Black Friday, Cyber Monday

Using these key shopping days to help avoid holiday overspending.

The end of the year definitely isn’t easy on the old household budget with all of the added spending we usually pile on for the holidays. In fact, it’s so common for credit card debt to get out of control after holiday overspending that there’s a term for the resulting you get when you finally look at your bills in January – it’s called a Holiday Debt Hangover.

Luckily there are ways to avoid this stress-inducing nightmare, such as developing a carefully crafted holiday spending plan and then implementing that into a formal budget. In addition, there are two big shopping days which could help you save big on all of those one-off holiday expenses – Black Friday and Cyber Monday. You simply have to know how to use them to your best advantage.

Shop smart for the holidays

 
The recommendations below can help to shop smart on these key sale days so you have a better chance of staying on budget through the end of the year. Still, if you end up with more debt than you can manage on your own by holiday’s end, give us a call at or complete an online application to set up a free, confidential debt analysis with a certified credit counselor.

Step No. 1: Don’t assume these are the best deals

The biggest mistake shoppers make on Black Friday and Cyber Monday shopping is to assume that those two days are going to deliver phenomenal deals on everything you need to buy. Sadly, this just isn’t the case.

Essentially, retailers often use some clever tricks to convince you that you’re getting the deal of a lifetime even when you’re not. Here are a few examples:

  • They mark up prices on a hot-seller in the few weeks before these key shopping days, so that when they mark them down as “sales” you’re really just paying the original price before the pre-Black Friday markup.
  • They simply mark back down to the same sale price they advertised last year, regardless of how much the price of said item has dropped throughout the year.

You also encounter practices like retailers offering Black Friday deals – legit or not – on days around the actual sale day. Last year, retailers started offering Black Friday door busters up to one week prior to Thanksgiving, so in these cases there would be little incentive to shop on these hectic shopping days rather than going earlier to get the same deal without fighting a crowd.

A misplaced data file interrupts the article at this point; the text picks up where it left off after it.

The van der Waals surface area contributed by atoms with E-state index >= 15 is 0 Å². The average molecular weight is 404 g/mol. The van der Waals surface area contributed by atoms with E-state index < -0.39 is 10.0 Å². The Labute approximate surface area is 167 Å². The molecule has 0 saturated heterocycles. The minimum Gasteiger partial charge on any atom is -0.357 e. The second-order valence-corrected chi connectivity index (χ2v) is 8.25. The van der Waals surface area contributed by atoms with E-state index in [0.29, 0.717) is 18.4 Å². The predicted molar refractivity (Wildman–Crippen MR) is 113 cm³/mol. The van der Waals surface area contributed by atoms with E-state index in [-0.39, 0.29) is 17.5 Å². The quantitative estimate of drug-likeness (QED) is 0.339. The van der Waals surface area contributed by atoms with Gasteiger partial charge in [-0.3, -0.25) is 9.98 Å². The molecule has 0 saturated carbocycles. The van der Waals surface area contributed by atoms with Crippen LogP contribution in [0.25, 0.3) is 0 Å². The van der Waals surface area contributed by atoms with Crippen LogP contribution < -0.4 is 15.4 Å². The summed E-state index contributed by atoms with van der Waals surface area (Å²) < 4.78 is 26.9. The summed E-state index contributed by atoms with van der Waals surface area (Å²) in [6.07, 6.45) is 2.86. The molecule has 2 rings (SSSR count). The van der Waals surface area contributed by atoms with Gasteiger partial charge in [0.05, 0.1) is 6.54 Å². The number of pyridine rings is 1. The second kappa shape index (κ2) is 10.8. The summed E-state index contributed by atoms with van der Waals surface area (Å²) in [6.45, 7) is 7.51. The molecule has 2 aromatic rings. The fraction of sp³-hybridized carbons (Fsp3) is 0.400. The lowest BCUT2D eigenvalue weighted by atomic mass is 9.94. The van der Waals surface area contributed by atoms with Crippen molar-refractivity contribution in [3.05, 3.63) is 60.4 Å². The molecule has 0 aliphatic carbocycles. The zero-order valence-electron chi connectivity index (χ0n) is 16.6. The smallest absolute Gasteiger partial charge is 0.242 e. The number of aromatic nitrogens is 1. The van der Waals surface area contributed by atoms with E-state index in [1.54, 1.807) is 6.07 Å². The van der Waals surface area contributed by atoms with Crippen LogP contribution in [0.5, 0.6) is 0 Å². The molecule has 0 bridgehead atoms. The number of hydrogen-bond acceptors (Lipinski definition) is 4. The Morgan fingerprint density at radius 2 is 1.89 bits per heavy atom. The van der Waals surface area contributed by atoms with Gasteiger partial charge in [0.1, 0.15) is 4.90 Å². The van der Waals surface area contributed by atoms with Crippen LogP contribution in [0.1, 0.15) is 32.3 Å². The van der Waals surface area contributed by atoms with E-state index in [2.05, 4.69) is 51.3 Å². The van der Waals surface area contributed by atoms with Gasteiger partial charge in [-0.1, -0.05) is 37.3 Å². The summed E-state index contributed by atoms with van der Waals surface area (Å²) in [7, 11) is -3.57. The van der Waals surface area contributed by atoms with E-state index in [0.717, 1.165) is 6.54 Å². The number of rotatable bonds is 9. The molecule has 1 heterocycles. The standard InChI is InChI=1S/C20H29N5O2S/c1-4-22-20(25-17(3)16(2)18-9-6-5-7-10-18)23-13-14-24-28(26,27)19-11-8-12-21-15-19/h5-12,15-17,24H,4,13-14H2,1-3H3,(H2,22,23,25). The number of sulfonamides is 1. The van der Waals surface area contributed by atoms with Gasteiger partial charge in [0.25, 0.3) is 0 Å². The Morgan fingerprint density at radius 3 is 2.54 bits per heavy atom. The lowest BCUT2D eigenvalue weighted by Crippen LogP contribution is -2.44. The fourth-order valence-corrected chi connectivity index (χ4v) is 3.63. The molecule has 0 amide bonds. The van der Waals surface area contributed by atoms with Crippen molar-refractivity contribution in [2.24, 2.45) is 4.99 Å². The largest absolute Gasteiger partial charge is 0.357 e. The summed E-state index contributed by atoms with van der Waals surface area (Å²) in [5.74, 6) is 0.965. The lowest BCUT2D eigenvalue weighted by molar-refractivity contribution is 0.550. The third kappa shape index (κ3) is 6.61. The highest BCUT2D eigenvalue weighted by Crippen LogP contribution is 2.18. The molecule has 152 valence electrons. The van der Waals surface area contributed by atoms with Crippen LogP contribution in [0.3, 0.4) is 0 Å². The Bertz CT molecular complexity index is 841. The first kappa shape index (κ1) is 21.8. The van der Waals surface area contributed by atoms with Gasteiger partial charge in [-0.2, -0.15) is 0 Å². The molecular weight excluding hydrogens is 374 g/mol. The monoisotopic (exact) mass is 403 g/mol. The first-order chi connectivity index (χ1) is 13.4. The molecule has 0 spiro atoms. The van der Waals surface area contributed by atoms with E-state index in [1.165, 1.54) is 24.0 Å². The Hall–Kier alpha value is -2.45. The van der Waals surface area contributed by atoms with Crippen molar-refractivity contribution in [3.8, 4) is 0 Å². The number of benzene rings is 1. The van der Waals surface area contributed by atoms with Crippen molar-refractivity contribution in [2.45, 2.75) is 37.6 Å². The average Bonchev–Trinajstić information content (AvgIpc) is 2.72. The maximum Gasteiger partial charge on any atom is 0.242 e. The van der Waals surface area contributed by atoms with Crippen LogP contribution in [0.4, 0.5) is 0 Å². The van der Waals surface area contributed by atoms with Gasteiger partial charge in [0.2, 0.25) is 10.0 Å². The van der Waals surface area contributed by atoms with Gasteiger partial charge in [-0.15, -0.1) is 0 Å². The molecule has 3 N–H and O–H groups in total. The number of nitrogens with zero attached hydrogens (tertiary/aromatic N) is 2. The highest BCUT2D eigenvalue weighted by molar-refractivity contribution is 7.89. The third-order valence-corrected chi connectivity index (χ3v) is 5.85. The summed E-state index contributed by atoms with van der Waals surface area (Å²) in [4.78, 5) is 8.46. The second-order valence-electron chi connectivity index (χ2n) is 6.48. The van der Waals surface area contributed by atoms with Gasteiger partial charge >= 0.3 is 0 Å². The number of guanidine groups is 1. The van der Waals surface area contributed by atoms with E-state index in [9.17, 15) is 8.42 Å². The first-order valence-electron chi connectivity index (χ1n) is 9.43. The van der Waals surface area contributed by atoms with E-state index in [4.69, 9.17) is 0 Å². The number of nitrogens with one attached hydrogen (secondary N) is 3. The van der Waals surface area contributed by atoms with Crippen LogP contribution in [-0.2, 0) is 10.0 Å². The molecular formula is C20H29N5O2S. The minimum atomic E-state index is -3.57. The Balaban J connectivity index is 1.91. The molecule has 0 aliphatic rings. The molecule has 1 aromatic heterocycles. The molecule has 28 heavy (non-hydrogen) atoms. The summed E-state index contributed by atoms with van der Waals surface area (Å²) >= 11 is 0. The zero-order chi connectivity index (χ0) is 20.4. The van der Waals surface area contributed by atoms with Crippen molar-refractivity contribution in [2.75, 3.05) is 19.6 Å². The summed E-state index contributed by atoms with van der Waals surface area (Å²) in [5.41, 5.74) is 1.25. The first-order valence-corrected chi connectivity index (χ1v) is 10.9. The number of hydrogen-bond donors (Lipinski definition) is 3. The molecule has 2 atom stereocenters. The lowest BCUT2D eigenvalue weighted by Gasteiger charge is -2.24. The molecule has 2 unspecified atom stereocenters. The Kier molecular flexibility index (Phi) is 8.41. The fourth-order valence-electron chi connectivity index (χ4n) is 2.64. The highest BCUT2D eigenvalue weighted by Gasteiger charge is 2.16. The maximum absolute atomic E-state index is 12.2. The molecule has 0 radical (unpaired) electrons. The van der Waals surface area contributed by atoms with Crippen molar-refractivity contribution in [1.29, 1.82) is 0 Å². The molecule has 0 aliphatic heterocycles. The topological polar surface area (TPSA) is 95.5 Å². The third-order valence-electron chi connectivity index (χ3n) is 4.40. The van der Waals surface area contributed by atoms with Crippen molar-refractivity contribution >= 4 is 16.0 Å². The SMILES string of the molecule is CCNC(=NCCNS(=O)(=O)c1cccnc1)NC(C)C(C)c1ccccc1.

Step No. 2: Start comparison shopping early

With Step 1 in mind, you need to start comparison shopping for everything on your gift list early:

  1. Make your list of everything you need to buy for the holidays – not just gifts, since even things like decorations and table settings can lead to overspending.
  2. Go online and search for each product you need to buy.
  3. In most cases, your search engine such as Google will offer a free price comparison from different retailers who have that product in stock.
  4. Write down the best price and where you can buy it – note those that are better deals online versus those that are better in-store.
  5. Once Black Friday and Cyber Monday deals start to be advertised, compare those to the prices you’ve found to see where the best deals really are.
  6. Start buying the products that don’t have extreme deals early – this will reduce the number of transactions you need to make on Black Friday and Cyber Monday to help you avoid debt.
  7. Then limit Black Friday and Cyber Monday shopping to those products that really do give you the best deals.